How Two Friends Retired to Become Sonoma Winemakers at Papapietro Perry
With the vines turning shades of red and gold and the weather holding steady at a crisp 65°F, this is the ideal season for a pinot noir crawl through Sonoma County. One F&W editor-approved spot is Papapietro Perry, which features ten different Pinots from the region.
Owned by friends Ben Papapietro and Bruce Perry, the winery’s Pinots are so celebrated that you might presume them to be the result of a lifelong pursuit of winemaking. But both Papapietro and Perry spent more than 30 years in another industry before retiring to pursue winemaking. Here, we chat with Papapietro about how it all started and what it was like to retire into a whole new career.
You had a career at the San Francisco Newspaper Agency before starting the winery. What were you doing there?
I started there in 1965 and retired in 2003. I was in circulation for 37 years—I drove a truck, I was head of a teamster union for some period of time. And the last six or seven years I was one of three guys that installed modular mounts—you know how you buy newspapers out of the dispensers on the street? Well, I built and installed and repaired those.
How did you go from working at the newspaper agency to owning your own winery?
I started making wine in my garage as an escape from my work in 1980. It was a hobby. But then in 1998, my business partner, Bruce Perry, who joined me in 1985 making wine in the garage, he talked me into doing it commercially. We were having a good time. We were getting some really great fruit. We had a group of guys we put together to help out. It was a lot of fun doing it as a home winemaker, but by 1998 it was pretty obvious that we had a good product and people were pushing us to market it. So we decided to go into business. So I still had my job at the newspaper and I made wine. I took all my vacation and all my sick leave each harvest to work—that way I didn’t have to quit my job. I did that from 1998 until 2003. By 2003, I had enough of working at the paper, so I resigned and devoted my full-time work to the winery.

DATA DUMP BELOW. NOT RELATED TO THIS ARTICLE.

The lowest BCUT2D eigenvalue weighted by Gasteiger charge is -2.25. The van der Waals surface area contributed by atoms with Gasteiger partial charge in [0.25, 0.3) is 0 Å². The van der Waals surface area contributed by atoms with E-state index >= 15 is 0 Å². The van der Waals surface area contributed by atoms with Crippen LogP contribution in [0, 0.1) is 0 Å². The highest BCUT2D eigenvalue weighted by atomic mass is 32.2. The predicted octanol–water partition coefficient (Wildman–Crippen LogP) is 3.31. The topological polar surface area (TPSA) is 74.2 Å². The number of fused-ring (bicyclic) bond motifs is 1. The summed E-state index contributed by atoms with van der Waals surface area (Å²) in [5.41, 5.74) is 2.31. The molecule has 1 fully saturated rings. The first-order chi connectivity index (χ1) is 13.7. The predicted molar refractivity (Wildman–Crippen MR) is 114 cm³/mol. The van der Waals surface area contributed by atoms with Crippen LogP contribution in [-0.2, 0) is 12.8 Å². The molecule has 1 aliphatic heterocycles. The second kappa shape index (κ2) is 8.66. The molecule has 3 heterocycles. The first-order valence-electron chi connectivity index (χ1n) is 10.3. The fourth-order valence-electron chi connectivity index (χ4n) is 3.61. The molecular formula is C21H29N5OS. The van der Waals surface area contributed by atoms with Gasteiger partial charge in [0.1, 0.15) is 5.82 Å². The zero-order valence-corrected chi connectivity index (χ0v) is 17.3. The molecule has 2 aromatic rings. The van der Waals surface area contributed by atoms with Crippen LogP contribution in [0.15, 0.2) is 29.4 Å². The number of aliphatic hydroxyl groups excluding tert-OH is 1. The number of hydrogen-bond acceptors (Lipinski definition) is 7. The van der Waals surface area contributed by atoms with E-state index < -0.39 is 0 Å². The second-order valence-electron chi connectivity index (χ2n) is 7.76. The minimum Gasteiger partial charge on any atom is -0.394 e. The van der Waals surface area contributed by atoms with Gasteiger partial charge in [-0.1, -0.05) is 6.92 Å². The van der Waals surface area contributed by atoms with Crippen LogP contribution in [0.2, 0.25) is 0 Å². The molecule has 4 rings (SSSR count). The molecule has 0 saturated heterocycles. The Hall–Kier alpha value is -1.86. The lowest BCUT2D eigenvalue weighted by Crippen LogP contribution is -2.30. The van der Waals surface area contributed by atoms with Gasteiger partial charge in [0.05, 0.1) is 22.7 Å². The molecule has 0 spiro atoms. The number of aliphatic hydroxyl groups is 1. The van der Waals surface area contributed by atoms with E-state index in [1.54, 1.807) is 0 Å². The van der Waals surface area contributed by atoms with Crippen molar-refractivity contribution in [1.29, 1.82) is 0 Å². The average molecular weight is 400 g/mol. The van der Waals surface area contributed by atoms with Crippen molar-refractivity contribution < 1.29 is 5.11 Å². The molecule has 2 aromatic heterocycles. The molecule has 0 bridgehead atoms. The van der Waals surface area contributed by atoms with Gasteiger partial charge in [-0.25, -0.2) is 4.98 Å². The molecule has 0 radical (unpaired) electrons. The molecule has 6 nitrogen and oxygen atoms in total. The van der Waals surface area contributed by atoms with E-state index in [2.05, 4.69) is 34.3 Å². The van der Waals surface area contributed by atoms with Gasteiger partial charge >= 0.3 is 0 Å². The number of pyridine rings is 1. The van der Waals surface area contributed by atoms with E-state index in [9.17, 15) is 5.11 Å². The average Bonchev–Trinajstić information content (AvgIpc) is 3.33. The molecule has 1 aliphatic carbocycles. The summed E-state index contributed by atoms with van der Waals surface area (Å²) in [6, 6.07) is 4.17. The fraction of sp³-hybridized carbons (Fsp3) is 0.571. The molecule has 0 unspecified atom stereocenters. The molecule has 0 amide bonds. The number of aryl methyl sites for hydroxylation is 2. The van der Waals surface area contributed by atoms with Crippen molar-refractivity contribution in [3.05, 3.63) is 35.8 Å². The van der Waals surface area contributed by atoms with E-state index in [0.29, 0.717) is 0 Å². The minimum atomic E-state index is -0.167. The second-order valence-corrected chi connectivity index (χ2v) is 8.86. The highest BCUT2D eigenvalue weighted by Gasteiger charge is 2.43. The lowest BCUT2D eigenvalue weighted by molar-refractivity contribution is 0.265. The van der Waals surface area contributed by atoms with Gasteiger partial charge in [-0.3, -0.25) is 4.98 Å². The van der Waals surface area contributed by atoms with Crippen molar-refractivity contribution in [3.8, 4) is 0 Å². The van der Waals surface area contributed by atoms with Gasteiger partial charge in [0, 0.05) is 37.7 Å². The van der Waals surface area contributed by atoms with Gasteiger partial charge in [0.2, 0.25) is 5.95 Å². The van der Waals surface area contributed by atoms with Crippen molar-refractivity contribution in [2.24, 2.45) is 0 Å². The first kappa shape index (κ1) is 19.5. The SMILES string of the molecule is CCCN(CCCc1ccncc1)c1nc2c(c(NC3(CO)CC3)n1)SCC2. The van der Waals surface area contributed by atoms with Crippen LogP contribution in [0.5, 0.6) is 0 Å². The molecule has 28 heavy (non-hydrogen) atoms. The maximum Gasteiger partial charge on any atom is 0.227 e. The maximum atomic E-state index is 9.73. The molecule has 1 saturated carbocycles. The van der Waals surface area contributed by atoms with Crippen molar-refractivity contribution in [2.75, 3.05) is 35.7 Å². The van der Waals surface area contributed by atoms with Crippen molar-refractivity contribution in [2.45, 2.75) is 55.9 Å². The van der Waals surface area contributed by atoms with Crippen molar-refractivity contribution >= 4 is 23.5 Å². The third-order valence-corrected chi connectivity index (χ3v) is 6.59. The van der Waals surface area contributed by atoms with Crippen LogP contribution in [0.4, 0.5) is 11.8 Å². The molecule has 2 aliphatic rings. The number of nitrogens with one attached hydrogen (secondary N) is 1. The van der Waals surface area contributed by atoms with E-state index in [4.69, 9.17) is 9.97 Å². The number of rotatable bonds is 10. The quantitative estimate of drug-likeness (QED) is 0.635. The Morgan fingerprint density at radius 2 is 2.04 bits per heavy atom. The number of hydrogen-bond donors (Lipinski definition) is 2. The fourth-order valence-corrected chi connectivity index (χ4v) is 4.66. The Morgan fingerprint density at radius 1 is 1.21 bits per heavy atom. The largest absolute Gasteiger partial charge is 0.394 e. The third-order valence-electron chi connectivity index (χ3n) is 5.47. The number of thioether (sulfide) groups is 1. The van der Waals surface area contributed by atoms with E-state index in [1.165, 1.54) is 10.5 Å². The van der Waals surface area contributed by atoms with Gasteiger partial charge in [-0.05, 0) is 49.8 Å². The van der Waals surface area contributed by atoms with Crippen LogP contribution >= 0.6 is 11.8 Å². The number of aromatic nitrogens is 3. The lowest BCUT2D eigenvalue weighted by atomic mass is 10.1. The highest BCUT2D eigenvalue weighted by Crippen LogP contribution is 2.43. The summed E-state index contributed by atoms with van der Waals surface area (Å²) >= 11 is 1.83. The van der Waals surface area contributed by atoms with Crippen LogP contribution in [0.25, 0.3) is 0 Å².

How was the transition?
It was fantastic. Working for a corporation versus working for yourself? There’s no comparison.
How did you learn how to be a professional winemaker?
I’m self-taught. I read everything I could get my hands on. Philip M. Wagner’s book on winemaking got me started with how to do home chemical analysis. And then in 1995, the winemaker quit at a friend’s winery. So I came in and helped him part time as the general manager. I hired a winemaker and I worked with him. I didn’t want to quit my job at that time, I wasn’t really prepared—I still had two young children. But once I started working there I was convinced that I could do it commercially.
Did you apply any of the skills you learned from your time at the agency to the wine business?
Running and negotiating for the union helped me in negotiations for grapes and contracts. Also, the organizational skills from the job. When I first started making wine, I tracked everything I did so if I had a problem I could go back and see what it was that I could improve upon. And the mechanical abilities I had from installing the newspaper modulars helped. Now I repair winery equipment.